Apple reorganizes itself as a Next clone
By Ed Scannell and Tom Quinlan
Posted at 5:15 PM PT, March 14, 1997
Spread the news: Apple Computer has not acquired Next. Next, for all intents
and purposes, has acquired Apple.
As Apple formally unveiled its widely expected survival strategy Friday, it
leaned heavily on the products and strategies developed at Next when it was a
separate company. Apple agreed to buy Next in late December, bringing Apple
co-founder Steve Jobs back into the Macintosh fold.
And while the Macintosh and the MacOS remain Apple's primary products, many
Apple-developed technologies -- considered core just a month ago -- are now,
with Friday's ax fallen, all but gone:
* QuickDraw GX; and
* Apple's videoconferencing technology.
OpenDoc and Cyberdog will no longer be upgraded and will ship in MacOS 8
only, the number of future MacOS upgrades has been reduced, and Apple will
stop upgrading its development tools for the MacOS. In addition, the future of
CI Labs is uncertain.
Also gone from Apple are 2,700 full-time and approximately 1,400 contract
employees. The company is cutting costs in an effort to end a string of dismal
financial quarters. As a result of the workforce reduction, a $155 million
restructuring charge will be reported in the company's second fiscal quarter.
Rhapsody and Java are now in the driver's seat in Cupertino. Apple will focus
on developing Rhapsody, its NextStep-based OS, with even more emphasis on
Java -- including a Java API set being developed by Next for NextStep and
"We are investigating how best to combine the text and graphics features of
GX with Display Postscript to build the imaging model in Rhapsody," company
With regard to the MacOS, Apple altered the delivery schedule for releases
beyond MacOS 8. Instead of two full retail releases of MacOS in 1998, Apple
will ship one complete release in mid-1998, code-named Allegro, and a full
release yearly from then on. Customers will get the latest system improvements
through two updates that will come between MacOS 8 and Allegro.
Although Apple won't drop out of any of the markets it is currently in, the
company will significantly cut the number of consumer models it offers, with
the Performa name going away first, company executives said. Apple will
announce a new line of entry-level computers in April while phasing out the
Apple also indicated that although it would continue to market the MessagePad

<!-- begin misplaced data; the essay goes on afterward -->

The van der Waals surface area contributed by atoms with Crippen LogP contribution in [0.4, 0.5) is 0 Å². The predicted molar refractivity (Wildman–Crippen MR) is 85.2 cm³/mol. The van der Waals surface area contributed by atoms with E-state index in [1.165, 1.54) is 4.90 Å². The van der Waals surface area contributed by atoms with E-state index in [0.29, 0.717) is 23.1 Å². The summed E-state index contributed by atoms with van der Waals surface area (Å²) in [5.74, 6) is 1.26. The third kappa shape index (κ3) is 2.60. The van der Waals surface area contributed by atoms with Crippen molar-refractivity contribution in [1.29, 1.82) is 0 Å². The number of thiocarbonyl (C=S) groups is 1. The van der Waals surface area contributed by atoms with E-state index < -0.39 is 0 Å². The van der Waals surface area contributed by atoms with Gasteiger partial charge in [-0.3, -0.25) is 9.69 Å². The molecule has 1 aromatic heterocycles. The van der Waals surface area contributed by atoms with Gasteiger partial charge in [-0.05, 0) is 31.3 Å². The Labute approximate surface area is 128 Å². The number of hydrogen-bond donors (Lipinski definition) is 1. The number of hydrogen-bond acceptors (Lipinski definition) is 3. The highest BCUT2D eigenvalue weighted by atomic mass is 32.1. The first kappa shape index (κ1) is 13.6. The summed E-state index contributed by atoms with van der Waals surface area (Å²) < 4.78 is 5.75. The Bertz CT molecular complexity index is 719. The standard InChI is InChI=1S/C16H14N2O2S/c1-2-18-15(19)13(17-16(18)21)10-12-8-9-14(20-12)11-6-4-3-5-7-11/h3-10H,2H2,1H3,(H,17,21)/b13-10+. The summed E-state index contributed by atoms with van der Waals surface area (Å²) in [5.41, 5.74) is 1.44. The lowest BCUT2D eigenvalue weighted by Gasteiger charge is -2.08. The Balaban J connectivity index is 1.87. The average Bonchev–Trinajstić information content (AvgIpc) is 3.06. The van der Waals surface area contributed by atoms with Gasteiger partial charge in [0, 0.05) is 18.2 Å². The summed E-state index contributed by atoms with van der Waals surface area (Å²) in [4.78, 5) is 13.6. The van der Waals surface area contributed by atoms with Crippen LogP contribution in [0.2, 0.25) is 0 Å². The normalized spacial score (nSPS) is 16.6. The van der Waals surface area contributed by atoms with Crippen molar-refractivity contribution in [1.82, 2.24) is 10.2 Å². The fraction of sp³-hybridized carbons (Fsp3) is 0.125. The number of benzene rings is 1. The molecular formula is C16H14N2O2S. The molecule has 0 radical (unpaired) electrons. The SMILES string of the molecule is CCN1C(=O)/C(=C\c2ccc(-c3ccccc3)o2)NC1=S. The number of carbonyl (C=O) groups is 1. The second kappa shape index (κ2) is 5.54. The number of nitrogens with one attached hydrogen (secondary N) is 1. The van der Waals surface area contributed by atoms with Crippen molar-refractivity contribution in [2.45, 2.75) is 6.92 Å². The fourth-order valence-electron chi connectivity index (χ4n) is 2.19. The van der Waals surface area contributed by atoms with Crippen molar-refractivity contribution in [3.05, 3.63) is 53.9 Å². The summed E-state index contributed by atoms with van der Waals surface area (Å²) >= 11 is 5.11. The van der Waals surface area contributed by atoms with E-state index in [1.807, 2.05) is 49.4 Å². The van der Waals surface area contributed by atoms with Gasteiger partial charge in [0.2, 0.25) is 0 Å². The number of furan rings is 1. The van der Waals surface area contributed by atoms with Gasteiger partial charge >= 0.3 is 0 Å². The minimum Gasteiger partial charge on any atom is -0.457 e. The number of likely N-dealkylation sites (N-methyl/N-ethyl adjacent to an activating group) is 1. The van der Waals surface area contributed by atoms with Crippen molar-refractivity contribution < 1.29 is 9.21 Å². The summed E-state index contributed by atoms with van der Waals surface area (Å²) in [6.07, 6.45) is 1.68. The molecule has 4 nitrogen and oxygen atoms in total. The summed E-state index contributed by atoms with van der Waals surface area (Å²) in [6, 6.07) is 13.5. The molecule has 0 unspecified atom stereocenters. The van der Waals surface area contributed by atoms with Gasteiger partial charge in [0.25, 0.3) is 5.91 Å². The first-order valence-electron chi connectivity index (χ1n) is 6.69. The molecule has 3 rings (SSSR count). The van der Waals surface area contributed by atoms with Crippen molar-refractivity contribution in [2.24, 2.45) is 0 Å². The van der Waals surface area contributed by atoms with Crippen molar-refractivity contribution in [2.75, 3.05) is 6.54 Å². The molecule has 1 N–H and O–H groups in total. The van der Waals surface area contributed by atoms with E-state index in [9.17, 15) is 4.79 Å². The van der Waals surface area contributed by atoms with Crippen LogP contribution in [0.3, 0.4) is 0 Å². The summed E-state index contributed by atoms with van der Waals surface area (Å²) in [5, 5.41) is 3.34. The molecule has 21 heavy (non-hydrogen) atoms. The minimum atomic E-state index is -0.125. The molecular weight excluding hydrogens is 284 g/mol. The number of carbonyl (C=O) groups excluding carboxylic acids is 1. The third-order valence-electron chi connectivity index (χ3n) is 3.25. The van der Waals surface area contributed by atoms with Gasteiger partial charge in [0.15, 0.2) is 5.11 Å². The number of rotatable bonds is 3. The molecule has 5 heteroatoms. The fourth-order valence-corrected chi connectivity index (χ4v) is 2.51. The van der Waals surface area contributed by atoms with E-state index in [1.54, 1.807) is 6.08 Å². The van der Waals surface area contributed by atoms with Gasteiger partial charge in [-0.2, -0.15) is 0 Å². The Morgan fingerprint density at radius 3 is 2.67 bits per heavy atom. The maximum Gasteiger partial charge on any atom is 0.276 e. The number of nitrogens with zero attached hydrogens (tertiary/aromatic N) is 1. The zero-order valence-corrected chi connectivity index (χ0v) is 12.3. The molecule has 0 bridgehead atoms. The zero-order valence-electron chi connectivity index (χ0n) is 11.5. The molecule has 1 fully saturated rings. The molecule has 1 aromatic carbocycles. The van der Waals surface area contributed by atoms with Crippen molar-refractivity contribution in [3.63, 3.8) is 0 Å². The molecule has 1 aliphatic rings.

line, it is considering either selling the Newton division, or fully
licensing the technology to third parties. The Newton Systems group remains
intact while executives "explore" the other options.
More important in the long term, however, is the direction that Apple intends
to take with its technology, which now has a decidedly Next bent.
Although the company did not address its plans for Windows NT, in the future
Apple executives expect the Microsoft operating system to play a larger role
in the company's future plans.
Such moves reflect not only the considerable influence wielded by Jobs,
dubbed a part-time consultant, but also Apple's dismal track record in the
1990s of punctually delivering promised products.
Most of Apple's major initiatives over the past seven years -- including the
five-point alliance with IBM, Taligent, the Copland and Gershwin OSes, clone
licensing, and Newton -- have either been scrapped before products hit the
market or have fallen far short of expectations.
That may explain why the red ink continues to flow at Apple. The company is
expected to post a loss of between $800 million and $1 billion for its current
quarter, which ends this month. That will include write-offs for costs
associated with the layoffs, Apple's $400 million acquisition of Next, and an
estimated $100 million operating loss.
Apple, which in fiscal 1995 was just shy of $12 billion in total revenues,
wants to get its break-even point to occur at less than $8 billion in annual
turnover. The company said it expects to return to profitability in the fall.
Friday's moves are designed to give Apple a solid business model, said
chairman and CEO Gil Amelio, by streamlining the company's bureaucracy, more
tightly integrating Apple's marketing efforts, and focusing research and
development on Apple's core markets.
Analysts were not about to declare the patient well, however, after Amelio's
latest round of surgery.
"All the things they talked about in terms of cost-cutting are needed, but
there is no magic bullet here," said Gene Glazier, an analyst with Dean Witter
Reynolds, in New York. "The most important thing they must do is turn the
sales force around."
"I'm having trouble seeing how material this will be to them in the long
run," said Rob Enderle, senior analyst at Giga Information Group, in Santa
Clara, Calif. "The software side seems to be coming together, but the hardware
is still messed up. OpenDoc was never going anywhere anyway, but they're
still going to have to support it forever."
"On the software side, it is a Next strategy. This was the plan all along: To
get rid of MacOS and use Rhapsody as a transition product [to Next]," Enderle
said. "The transition should take about four years. Eventually I expect them
to end up on Intel."
Apple Computer Inc., in Cupertino, Calif., can be reached at (408) 996-1010
Dan Briody, contributing reporter, and Elinor Mills of the IDG News Service,
an InfoWorld affiliate, contributed to this report.